The Florida Gulf Coast striker scored three goals in three minutes and 19 seconds on Tuesday, and the Eagles are battering visiting Rutgers.
[ MORE: Pochettino happy with “must win” defeat of CSKA ]
Not only that, but three goals all came before the game was 10 minutes old (9:02 to be exact). The team’s Twitter account says that’s a record to start a game, besting the record was set by Indiana’s Steve Burks on Oct. 6, 1973. Burks scored his three goals by the 11:41 mark of the first half.
If you look at the clock, too, we think it’s more like nine minutes on the dot.
Ruiz scored seven times in 11 games as a sophomore, and is battering that impressive mark this year. It’s not even halftime at FGCU, and he’s up to 11 goals in his ninth game of the season. That puts him into a tie with Buffalo’s Russell Cicerone for the most goals in men’s D1 soccer (and Ruiz has more than 45 minutes to play).
The 6-foot-2 forward is going to be attracting a lot of attention, especially considering this is his second hat trick in 10 days.
Manchester City visits White Hart Lane for a match-up of this early season’s first and second place Premier League clubs.
City will have one less day of rest than its Premier League rivals, though both are coming off road matches in Europe.
Spurs beat CSKA Moscow 1-0 on Tuesday, while Man City is battling Borussia Monchengladbach in Germany a day later.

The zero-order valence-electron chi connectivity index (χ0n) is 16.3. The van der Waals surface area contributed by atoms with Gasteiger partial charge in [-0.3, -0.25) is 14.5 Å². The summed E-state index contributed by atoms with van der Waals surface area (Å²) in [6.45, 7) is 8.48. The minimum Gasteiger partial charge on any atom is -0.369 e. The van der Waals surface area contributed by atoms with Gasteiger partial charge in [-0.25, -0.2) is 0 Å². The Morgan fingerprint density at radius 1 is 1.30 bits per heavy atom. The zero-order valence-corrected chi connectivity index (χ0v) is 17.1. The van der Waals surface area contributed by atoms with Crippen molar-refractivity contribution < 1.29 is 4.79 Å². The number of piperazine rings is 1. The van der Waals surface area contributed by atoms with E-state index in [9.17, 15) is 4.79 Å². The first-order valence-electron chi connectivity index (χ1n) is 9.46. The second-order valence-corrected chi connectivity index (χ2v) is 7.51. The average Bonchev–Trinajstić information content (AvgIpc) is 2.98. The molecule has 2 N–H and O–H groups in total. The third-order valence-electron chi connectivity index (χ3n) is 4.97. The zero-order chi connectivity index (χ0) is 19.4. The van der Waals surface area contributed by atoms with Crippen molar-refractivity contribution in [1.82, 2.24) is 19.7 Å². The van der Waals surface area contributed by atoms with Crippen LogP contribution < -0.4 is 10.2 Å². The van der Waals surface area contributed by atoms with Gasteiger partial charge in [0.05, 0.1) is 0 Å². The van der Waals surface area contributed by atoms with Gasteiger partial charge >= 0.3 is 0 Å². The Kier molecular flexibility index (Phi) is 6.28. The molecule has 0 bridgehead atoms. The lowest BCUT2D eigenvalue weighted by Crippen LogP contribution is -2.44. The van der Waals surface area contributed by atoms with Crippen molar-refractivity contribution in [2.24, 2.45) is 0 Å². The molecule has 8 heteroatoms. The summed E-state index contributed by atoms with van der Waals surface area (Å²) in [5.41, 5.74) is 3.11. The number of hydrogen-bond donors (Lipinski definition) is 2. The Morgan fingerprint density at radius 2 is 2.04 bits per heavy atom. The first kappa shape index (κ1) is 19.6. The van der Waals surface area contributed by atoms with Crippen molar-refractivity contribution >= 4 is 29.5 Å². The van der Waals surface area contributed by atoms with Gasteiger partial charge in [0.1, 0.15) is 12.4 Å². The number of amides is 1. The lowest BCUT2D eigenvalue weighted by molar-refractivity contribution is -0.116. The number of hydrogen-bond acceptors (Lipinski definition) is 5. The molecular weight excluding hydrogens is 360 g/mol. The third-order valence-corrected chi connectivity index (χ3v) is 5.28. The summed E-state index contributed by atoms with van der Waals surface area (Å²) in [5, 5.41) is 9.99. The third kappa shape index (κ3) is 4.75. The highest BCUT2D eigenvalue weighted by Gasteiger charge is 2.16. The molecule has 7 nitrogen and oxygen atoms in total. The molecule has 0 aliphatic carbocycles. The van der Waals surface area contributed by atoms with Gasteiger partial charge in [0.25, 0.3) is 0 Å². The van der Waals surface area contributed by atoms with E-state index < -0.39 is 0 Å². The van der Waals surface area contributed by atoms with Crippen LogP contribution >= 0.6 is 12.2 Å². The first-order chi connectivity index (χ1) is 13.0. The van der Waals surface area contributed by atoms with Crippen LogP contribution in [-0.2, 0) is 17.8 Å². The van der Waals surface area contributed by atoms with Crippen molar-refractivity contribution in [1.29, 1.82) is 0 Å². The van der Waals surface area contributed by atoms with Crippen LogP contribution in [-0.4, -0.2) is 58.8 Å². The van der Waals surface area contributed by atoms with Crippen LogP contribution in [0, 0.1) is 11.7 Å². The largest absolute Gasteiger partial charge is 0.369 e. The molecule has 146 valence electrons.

[ MORE: Pochettino happy with “must win” defeat of CSKA ]
A win would pull Spurs to within a point of the leaders, while a City victory would guarantee, at-worst, a five-point table advantage for Pep Guardiola‘s bunch.
Kickoff is at 9:15 a.m. ET Sunday, and our own Joe Prince-Wright has the preview for you with the latest PST Extra (above).
While it’s easy to call any match “must win” after you’ve won, there’s little doubt how badly Spurs needed their 1-0 win at CSKA Moscow in the UEFA Champions League on Tuesday.
[ MORE: Champions League roundup ]
After making the long hike to Russia, Spurs controlled the match. Both Erik Lamela and Son Heung-min were lively but couldn’t break down the CSKA back line until Son finished a late chance.
From the BBC:
“That was a very important victory. Important to be in the race for the next round of the Champions League. This was a must win game, we are second in the group now but it is still all open.”
And Son admits it was a bit fortunate, as his shot was slowed by Akinfeev before inching across the line.
“This is a good time but also a lucky time. I try every game to score. We are very happy to win this game.”
Spurs are a point behind Monaco, who won at White Hart Lane in both teams’ Group E openers. Next up is a tricky visit from Bayer Leverkusen.
When it comes to quotes, Claudio Ranieri is one of the best.
The Leicester City manager was put on the spot after Tuesday’s 1-0 UEFA Champions League win over Porto, and handled it well.
[ MORE: USMNT’s Pulisic, BVB best Madrid ]
Asked about his name appearing on betting sites as a favorite to replace disgraced England boss Sam Allardyce — who left the job Tuesday — Ranieri responded with a nod to Leicester’s long odds-defying Premier League title run.